Genome-wide association studies have identified two loci, SNCA and the microtubule (MT)-associated protein tau, as common risk factors for Parkinson's disease (PD). Specifically, α-synuclein directly destabilizes MT via tau phosphorylation and induces axonal transport deficits that are the primary events leading to an abnormal accumulation of α-synuclein that causes nigral dopaminergic cell loss. In this study, we demonstrated that mesenchymal stem cells (MSCs) could modulate cytoskeletal networks and trafficking to exert neuroprotective properties in wild-type or A53T α-synuclein overexpressing cells and mice. Moreover, we found that eukaryotic elongation factor 1A-2, a soluble factor derived from MSCs, stabilized MT assembly by decreasing calcium/calmodulin-dependent tau phosphorylation and induced autophagolysosome fusion, which was accompanied by an increase in the axonal motor proteins and increased neuronal survival. Our data suggest that MSCs have beneficial effects on axonal transports via MT stability by controlling α-synuclein-induced tau phosphorylation, indicating that MSCs may exert a protective role in the early stages of axonal transport defects in α-synucleinopathies. Stem Cells 2017;35:1934–1947.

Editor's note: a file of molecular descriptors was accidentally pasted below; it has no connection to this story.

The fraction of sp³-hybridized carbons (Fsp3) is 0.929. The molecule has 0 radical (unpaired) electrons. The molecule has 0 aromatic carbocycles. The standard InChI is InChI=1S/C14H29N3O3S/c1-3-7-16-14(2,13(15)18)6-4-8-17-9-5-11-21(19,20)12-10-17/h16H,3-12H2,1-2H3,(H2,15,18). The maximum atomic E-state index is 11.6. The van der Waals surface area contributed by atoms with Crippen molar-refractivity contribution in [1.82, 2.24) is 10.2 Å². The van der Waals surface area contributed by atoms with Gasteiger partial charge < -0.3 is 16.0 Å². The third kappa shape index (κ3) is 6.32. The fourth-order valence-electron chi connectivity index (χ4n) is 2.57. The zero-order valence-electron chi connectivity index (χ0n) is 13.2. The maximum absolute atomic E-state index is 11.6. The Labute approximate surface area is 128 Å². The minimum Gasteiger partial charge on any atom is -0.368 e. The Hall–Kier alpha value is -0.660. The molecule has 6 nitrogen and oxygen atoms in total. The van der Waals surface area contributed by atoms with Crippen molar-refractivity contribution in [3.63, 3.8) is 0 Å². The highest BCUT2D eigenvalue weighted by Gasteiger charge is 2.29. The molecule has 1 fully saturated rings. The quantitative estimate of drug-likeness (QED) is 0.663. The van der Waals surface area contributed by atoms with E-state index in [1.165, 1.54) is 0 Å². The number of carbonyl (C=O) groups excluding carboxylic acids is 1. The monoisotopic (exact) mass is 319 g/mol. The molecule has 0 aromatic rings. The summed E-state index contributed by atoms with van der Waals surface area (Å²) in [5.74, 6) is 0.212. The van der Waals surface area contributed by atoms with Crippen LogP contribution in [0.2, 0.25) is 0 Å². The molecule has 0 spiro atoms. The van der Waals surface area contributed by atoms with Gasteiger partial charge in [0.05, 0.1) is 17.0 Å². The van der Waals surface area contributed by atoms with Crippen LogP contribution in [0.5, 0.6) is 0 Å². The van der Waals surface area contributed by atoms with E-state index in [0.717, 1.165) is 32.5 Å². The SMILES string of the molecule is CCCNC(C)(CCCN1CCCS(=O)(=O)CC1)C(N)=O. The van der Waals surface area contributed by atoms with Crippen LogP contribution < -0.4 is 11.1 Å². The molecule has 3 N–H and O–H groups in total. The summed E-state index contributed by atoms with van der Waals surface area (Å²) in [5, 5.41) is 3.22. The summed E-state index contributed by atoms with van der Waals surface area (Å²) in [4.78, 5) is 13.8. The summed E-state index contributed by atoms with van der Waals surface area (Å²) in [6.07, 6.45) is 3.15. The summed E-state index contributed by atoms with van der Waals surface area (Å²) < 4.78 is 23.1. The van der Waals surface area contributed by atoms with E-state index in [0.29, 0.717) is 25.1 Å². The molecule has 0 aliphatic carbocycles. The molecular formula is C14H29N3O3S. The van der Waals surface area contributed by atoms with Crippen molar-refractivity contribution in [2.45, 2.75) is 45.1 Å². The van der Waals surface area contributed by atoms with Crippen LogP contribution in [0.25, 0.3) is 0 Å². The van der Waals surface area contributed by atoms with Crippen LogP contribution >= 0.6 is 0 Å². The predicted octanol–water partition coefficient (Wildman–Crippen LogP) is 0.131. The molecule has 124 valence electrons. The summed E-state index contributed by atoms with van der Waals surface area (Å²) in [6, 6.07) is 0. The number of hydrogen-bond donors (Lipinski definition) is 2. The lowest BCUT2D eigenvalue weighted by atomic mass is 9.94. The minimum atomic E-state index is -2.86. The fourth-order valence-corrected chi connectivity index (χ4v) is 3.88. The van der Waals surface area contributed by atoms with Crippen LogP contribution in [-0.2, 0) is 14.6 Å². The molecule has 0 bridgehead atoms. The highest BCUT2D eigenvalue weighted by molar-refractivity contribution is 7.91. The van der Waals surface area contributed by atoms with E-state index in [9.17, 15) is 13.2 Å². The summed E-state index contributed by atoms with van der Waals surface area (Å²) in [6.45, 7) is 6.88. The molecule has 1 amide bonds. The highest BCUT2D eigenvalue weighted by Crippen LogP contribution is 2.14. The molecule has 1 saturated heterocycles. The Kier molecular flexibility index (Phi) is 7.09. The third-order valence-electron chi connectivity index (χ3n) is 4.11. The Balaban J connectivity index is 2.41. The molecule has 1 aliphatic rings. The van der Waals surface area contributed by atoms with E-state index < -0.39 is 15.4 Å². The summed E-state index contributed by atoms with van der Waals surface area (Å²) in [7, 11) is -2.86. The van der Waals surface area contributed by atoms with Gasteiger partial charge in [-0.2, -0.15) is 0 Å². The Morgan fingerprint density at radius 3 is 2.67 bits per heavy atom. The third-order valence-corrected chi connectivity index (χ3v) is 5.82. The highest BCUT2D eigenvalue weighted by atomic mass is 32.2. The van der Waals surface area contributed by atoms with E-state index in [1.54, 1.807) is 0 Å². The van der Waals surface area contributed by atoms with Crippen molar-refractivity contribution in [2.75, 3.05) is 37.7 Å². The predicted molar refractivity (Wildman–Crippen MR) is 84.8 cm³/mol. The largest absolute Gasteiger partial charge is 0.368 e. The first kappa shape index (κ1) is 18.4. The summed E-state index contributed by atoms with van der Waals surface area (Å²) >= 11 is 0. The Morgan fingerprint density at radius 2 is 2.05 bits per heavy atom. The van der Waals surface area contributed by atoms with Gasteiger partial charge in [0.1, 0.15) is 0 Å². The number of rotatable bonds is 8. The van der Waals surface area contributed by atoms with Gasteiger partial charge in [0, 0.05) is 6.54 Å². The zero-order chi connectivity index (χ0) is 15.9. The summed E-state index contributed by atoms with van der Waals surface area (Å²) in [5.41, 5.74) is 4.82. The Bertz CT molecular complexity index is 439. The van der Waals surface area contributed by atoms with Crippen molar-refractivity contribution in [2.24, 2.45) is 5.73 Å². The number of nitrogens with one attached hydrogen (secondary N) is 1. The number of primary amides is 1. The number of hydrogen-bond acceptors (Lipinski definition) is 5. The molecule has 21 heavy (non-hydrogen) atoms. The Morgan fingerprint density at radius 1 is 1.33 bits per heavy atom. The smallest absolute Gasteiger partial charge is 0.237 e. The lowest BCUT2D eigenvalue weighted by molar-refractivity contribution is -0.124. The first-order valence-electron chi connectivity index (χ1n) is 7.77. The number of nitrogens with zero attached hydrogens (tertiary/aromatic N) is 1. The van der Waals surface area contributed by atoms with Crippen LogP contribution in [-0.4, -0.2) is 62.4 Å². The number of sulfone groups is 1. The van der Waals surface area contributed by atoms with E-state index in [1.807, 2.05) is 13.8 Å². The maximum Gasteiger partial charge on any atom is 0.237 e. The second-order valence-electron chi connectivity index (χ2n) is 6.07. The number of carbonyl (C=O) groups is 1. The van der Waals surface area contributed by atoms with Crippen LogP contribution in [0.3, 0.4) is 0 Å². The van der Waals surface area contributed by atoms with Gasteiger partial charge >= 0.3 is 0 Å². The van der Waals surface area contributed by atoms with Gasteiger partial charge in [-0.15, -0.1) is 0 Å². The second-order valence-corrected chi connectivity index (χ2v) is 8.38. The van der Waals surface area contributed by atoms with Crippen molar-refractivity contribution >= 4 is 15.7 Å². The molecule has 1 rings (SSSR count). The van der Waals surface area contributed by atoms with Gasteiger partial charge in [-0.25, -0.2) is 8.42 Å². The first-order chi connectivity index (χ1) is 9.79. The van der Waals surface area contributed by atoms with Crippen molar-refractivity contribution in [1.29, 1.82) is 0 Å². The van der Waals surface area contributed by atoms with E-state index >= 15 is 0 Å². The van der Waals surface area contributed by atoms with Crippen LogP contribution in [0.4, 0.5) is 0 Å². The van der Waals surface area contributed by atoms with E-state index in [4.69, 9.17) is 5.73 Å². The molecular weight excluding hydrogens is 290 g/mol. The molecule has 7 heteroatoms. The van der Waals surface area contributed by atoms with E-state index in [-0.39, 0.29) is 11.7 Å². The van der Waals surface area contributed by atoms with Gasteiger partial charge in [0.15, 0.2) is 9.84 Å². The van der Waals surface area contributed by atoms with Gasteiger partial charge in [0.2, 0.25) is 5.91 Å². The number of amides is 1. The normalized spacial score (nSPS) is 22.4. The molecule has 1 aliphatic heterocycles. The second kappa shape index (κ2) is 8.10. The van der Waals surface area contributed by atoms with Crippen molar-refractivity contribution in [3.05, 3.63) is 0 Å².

All Science Journal Classification (ASJC) codes
- Molecular Medicine
- Developmental Biology
- Cell Biology